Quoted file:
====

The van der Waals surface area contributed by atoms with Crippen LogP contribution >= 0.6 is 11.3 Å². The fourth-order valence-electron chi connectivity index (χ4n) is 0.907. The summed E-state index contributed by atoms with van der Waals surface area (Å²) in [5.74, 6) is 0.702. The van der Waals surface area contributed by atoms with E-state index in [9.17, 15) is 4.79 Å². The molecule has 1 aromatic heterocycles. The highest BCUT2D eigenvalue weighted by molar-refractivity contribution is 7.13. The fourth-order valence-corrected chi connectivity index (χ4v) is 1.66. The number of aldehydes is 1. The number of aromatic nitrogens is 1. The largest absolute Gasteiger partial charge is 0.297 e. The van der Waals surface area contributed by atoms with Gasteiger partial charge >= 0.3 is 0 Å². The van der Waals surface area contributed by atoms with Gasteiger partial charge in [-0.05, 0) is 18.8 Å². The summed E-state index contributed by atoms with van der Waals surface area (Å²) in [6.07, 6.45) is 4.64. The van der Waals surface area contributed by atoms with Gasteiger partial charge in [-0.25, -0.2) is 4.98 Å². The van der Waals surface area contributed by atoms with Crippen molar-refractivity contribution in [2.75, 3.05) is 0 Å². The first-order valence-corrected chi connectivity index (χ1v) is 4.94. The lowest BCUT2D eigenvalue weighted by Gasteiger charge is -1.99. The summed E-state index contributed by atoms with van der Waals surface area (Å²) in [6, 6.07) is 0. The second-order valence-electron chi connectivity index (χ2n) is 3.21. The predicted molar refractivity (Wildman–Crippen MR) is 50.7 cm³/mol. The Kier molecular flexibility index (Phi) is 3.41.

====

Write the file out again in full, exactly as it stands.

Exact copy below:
The van der Waals surface area contributed by atoms with Crippen LogP contribution >= 0.6 is 11.3 Å². The fourth-order valence-electron chi connectivity index (χ4n) is 0.907. The summed E-state index contributed by atoms with van der Waals surface area (Å²) in [5.74, 6) is 0.702. The van der Waals surface area contributed by atoms with E-state index in [9.17, 15) is 4.79 Å². The molecule has 1 aromatic heterocycles. The highest BCUT2D eigenvalue weighted by molar-refractivity contribution is 7.13. The fourth-order valence-corrected chi connectivity index (χ4v) is 1.66. The number of aldehydes is 1. The number of aromatic nitrogens is 1. The largest absolute Gasteiger partial charge is 0.297 e. The van der Waals surface area contributed by atoms with Gasteiger partial charge >= 0.3 is 0 Å². The van der Waals surface area contributed by atoms with Gasteiger partial charge in [-0.05, 0) is 18.8 Å². The summed E-state index contributed by atoms with van der Waals surface area (Å²) in [6.07, 6.45) is 4.64. The van der Waals surface area contributed by atoms with Gasteiger partial charge in [-0.25, -0.2) is 4.98 Å². The van der Waals surface area contributed by atoms with Crippen molar-refractivity contribution in [2.75, 3.05) is 0 Å². The first-order valence-corrected chi connectivity index (χ1v) is 4.94. The lowest BCUT2D eigenvalue weighted by Gasteiger charge is -1.99. The summed E-state index contributed by atoms with van der Waals surface area (Å²) in [6, 6.07) is 0. The second-order valence-electron chi connectivity index (χ2n) is 3.21. The predicted molar refractivity (Wildman–Crippen MR) is 50.7 cm³/mol. The Kier molecular flexibility index (Phi) is 3.41.